The answer will depend on the injury. We do believe that you must have physical contact in martial arts. With that said, we also consider previous injuries and or the age of a student. Take for instance, we won’t perform specific techniques on a student that over 65 or just had knee surgery. One of the things that we believe is you can do something standing like an armbar can also be done well as a grounded. Another example is if you can not bear too much weight, we try to strengthen you first and teach you techniques that have less of a strength component. Like a full hip throw vs a leg sweep, both will get the attacker on the ground. 

Will taking martial arts stop my child from being bullied at school?

The quick answer is No. Not in the first classes, it will take weeks to months for a child to seriously develop confidence and new mental acuity. The good thing is we know bullies only go for weak targets. Their confidence was broken once and now they’re in a vicious cycle. So, as our students get physically fit and confident, they learn to look up, answer directly and feel that they can survive any fight. They no longer seem appealing to bullies. So the answer is yes with time, we can make your child the last and worst choice for a bully.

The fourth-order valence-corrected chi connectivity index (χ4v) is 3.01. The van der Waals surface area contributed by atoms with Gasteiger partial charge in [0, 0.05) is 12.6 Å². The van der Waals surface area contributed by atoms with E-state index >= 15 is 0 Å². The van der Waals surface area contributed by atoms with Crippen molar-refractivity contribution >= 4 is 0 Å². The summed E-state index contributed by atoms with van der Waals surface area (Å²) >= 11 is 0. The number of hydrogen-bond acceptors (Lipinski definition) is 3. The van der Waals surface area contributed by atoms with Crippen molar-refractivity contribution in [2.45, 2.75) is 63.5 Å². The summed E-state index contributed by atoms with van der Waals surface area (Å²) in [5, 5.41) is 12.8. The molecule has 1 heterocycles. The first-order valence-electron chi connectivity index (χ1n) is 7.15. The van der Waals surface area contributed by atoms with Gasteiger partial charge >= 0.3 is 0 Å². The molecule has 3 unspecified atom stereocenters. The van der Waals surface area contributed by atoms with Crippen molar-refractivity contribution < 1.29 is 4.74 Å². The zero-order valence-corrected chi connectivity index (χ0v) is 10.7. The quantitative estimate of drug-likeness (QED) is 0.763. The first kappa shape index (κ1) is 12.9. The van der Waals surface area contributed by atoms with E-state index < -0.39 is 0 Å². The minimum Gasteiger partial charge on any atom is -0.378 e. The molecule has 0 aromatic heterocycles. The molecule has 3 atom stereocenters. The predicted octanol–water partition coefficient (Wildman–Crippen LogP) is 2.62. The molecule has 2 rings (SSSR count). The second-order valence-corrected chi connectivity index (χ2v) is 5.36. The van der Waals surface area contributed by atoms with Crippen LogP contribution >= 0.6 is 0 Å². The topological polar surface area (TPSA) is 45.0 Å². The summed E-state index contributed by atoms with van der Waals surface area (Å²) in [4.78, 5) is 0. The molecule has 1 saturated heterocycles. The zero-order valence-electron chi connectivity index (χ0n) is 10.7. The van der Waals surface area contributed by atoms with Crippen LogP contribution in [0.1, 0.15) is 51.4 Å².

What time of year is the best time to start martial arts?

The best time to start Martial Arts is any time that feels right for you. While it’s common for children to start at a young age, adults can start at any age and still benefit from the physical, mental, and emotional benefits of Martial Arts training. The most important factor is your personal readiness and willingness to commit to regular training. Whether you’re looking to improve your fitness, learn self-defense, build confidence, or simply try something new, starting Martial Arts can be a rewarding and life-changing experience. 

We use a rotating curriculum at our school so students reinforce all techniques, drills, and training exercises for each stage or belt. The benefit of a rotating curriculum is that it keeps the training fresh and interesting for students, helping to maintain their motivation and engagement. It also allows students to develop a broad range of skills and techniques, which can be helpful in a variety of situations. A rotating curriculum also helps to prevent boredom and burnout, which can be common when training in a repetitive or static curriculum. The best part is no matter when you enter it will all come full circle for each student.